Patrick Reed ($10,700) – Slowly but surely, Reed is showing some consistency again. He’s made four of his past five cuts, with nothing worse than a 23rd place finish. He was 17th last week at the Waste Management Phoenix Open, and now comes to Pebble Beach which should suit his game well. Reed has made all five cuts here, with all five finishes in the top-30 including two top-10 finishes. He’s a great wedge player, and should be able to keep his errant driver in the bag most holes.

J.B. Holmes ($9,700) – I absolutely love Holmes as a sneaky play this week. After nearly winning the Farmers Insurance Open, Holmes MC last week at one of his favorite courses. Now he comes to another of his favorites, where he’s had a ton of success. Holmes has made nine of eleven cuts at this event, including five finishes inside the top-16. He’s a birdie-maker, a good wind player, and a very aggressive putter on these tricky, poa annua greens.

Pivot Plays 

Spruce Derden-USA TODAY Sports

Chesson Hadley ($9,500) – Hadley should be popular this week, but his price and Vegas odds have him elevated into a different tier. He continues to show elite consistency while making a ton of birdies, apparent in his 5th place finish last week in Phoenix. Hadley now comes back to Pebble Beach, where he’s posted two top-10 finishes in three tries. Hadley plays well in the wind, he plays well on short courses, and he’s one of the best wedge players in the game right now.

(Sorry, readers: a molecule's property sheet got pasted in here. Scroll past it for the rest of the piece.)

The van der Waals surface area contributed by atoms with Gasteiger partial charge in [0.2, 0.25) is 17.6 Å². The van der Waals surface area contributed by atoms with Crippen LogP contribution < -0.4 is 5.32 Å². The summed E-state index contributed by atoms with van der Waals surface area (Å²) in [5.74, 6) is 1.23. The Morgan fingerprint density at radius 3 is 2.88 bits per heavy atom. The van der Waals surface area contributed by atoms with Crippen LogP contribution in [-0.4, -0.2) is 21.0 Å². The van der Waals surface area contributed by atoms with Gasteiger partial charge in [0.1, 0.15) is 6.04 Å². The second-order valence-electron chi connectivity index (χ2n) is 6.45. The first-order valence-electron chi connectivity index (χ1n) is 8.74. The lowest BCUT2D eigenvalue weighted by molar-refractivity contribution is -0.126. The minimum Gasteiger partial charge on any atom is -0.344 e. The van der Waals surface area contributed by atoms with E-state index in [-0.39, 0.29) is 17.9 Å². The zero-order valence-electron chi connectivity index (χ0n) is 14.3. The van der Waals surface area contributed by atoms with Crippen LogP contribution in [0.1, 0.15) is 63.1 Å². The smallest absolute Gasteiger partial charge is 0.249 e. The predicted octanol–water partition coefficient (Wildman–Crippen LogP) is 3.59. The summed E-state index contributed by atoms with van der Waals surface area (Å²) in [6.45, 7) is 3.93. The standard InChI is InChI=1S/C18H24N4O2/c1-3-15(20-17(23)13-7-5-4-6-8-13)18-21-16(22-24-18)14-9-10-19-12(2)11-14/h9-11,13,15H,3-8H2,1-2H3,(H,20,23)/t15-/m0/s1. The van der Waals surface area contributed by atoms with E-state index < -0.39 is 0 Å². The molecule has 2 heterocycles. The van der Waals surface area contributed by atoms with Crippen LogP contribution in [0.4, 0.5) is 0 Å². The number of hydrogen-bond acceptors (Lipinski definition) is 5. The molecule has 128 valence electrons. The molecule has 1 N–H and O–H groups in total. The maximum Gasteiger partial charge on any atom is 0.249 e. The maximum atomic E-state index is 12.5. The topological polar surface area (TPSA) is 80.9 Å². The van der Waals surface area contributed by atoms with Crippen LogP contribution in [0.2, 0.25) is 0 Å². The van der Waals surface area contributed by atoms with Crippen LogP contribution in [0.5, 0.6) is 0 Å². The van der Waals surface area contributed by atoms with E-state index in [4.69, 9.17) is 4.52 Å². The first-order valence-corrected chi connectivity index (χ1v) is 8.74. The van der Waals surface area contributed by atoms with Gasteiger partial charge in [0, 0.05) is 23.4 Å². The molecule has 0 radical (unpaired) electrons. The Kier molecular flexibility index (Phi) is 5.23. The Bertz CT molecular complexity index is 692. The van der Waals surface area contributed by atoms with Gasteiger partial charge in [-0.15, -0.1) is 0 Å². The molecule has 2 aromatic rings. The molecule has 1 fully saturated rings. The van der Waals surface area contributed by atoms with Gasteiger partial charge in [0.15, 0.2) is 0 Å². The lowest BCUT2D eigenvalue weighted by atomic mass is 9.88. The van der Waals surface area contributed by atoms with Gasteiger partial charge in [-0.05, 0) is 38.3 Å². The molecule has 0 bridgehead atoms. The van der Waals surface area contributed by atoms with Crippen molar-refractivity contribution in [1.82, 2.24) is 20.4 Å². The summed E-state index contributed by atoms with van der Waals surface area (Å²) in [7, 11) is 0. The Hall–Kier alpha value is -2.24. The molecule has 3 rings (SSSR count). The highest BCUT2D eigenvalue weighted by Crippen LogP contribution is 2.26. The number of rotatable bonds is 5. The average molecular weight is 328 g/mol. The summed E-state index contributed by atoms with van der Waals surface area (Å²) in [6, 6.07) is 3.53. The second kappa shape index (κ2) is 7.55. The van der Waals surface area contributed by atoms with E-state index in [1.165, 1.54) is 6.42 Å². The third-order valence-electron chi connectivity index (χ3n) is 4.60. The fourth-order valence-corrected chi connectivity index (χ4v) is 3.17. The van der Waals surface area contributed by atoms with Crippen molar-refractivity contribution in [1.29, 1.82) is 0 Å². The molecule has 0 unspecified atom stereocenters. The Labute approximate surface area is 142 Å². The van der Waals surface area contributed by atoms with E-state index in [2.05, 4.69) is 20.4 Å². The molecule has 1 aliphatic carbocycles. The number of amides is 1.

Jason Kokrak ($9,200) – Although Kokrak is known as one of the longest hitters on Tour, he’s shown an ability to contend on shorter tracks like Pebble Beach and Harbour Town. He mostly excels on any venue where SG:OTT is key (Quail Hollow, Riviera, etc.). Kokrak continues to improve each season, showing consistency and upside in his tee-to-green game. The only thing holding him back is his putter, which we saw again last week in Phoenix. In his career here, Kokrak has posted 9th, 30th, 23rd, and 19th place finishes.